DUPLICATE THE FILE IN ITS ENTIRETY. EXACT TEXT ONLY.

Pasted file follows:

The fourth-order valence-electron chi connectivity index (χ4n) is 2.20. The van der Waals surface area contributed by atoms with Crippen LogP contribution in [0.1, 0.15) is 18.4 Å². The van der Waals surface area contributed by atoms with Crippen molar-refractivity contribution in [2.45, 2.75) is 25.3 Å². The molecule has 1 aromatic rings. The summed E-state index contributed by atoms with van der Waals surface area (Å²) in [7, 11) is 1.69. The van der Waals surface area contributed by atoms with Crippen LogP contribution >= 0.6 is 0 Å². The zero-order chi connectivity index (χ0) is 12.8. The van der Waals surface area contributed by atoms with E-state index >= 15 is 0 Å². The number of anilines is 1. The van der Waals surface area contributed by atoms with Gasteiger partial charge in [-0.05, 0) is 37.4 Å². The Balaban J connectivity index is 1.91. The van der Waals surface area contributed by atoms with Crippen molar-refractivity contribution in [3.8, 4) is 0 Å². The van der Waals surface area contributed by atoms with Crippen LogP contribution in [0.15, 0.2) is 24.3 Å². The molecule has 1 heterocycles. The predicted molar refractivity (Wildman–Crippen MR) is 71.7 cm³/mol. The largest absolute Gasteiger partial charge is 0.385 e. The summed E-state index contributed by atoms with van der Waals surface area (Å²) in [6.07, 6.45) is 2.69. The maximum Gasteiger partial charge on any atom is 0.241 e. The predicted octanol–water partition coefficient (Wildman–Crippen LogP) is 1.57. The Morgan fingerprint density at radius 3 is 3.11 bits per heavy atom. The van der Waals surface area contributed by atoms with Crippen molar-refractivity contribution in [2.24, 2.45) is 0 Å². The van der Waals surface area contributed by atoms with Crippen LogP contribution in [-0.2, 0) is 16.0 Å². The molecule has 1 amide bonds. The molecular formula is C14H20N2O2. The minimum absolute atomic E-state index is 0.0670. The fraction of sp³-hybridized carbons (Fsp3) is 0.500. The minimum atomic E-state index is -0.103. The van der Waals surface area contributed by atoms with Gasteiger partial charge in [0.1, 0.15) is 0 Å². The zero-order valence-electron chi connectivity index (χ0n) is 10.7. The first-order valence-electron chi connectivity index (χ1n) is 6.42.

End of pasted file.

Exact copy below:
The fourth-order valence-electron chi connectivity index (χ4n) is 2.20. The van der Waals surface area contributed by atoms with Crippen LogP contribution in [0.1, 0.15) is 18.4 Å². The van der Waals surface area contributed by atoms with Crippen molar-refractivity contribution in [2.45, 2.75) is 25.3 Å². The molecule has 1 aromatic rings. The summed E-state index contributed by atoms with van der Waals surface area (Å²) in [7, 11) is 1.69. The van der Waals surface area contributed by atoms with Crippen LogP contribution >= 0.6 is 0 Å². The zero-order chi connectivity index (χ0) is 12.8. The van der Waals surface area contributed by atoms with E-state index >= 15 is 0 Å². The number of anilines is 1. The van der Waals surface area contributed by atoms with Gasteiger partial charge in [-0.05, 0) is 37.4 Å². The Balaban J connectivity index is 1.91. The van der Waals surface area contributed by atoms with Crippen molar-refractivity contribution in [3.8, 4) is 0 Å². The van der Waals surface area contributed by atoms with Crippen LogP contribution in [0.15, 0.2) is 24.3 Å². The molecule has 1 heterocycles. The predicted molar refractivity (Wildman–Crippen MR) is 71.7 cm³/mol. The largest absolute Gasteiger partial charge is 0.385 e. The summed E-state index contributed by atoms with van der Waals surface area (Å²) in [6.07, 6.45) is 2.69. The maximum Gasteiger partial charge on any atom is 0.241 e. The predicted octanol–water partition coefficient (Wildman–Crippen LogP) is 1.57. The Morgan fingerprint density at radius 3 is 3.11 bits per heavy atom. The van der Waals surface area contributed by atoms with Crippen molar-refractivity contribution in [2.24, 2.45) is 0 Å². The van der Waals surface area contributed by atoms with Crippen LogP contribution in [-0.2, 0) is 16.0 Å². The molecule has 1 amide bonds. The molecular formula is C14H20N2O2. The minimum absolute atomic E-state index is 0.0670. The fraction of sp³-hybridized carbons (Fsp3) is 0.500. The minimum atomic E-state index is -0.103. The van der Waals surface area contributed by atoms with Gasteiger partial charge in [0.1, 0.15) is 0 Å². The zero-order valence-electron chi connectivity index (χ0n) is 10.7. The first-order valence-electron chi connectivity index (χ1n) is 6.42.